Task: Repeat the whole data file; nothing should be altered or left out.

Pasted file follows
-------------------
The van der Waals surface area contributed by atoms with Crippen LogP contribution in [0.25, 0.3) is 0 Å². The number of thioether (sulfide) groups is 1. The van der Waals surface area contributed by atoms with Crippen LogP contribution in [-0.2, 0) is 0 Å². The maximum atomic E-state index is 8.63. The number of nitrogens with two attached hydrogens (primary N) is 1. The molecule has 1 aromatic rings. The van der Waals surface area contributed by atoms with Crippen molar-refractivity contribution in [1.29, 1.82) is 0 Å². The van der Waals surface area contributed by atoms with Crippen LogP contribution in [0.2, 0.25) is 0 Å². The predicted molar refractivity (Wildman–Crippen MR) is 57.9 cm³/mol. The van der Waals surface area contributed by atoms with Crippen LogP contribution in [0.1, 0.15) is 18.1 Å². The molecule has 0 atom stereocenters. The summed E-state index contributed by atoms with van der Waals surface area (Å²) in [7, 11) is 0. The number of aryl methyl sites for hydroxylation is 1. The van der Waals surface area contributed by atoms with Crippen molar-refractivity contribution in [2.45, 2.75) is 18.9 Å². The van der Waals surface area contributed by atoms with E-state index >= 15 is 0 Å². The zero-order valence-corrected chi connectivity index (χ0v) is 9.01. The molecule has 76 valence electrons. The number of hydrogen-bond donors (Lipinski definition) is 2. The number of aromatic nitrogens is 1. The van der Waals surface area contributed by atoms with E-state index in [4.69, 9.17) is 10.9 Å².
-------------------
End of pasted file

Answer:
The van der Waals surface area contributed by atoms with Crippen LogP contribution in [0.25, 0.3) is 0 Å². The number of thioether (sulfide) groups is 1. The van der Waals surface area contributed by atoms with Crippen LogP contribution in [-0.2, 0) is 0 Å². The maximum atomic E-state index is 8.63. The number of nitrogens with two attached hydrogens (primary N) is 1. The molecule has 1 aromatic rings. The van der Waals surface area contributed by atoms with Crippen molar-refractivity contribution in [1.29, 1.82) is 0 Å². The van der Waals surface area contributed by atoms with Crippen LogP contribution in [0.2, 0.25) is 0 Å². The predicted molar refractivity (Wildman–Crippen MR) is 57.9 cm³/mol. The van der Waals surface area contributed by atoms with Crippen LogP contribution in [0.1, 0.15) is 18.1 Å². The molecule has 0 atom stereocenters. The summed E-state index contributed by atoms with van der Waals surface area (Å²) in [7, 11) is 0. The number of aryl methyl sites for hydroxylation is 1. The van der Waals surface area contributed by atoms with Crippen molar-refractivity contribution in [2.45, 2.75) is 18.9 Å². The van der Waals surface area contributed by atoms with E-state index >= 15 is 0 Å². The zero-order valence-corrected chi connectivity index (χ0v) is 9.01. The molecule has 76 valence electrons. The number of hydrogen-bond donors (Lipinski definition) is 2. The number of aromatic nitrogens is 1. The van der Waals surface area contributed by atoms with E-state index in [4.69, 9.17) is 10.9 Å².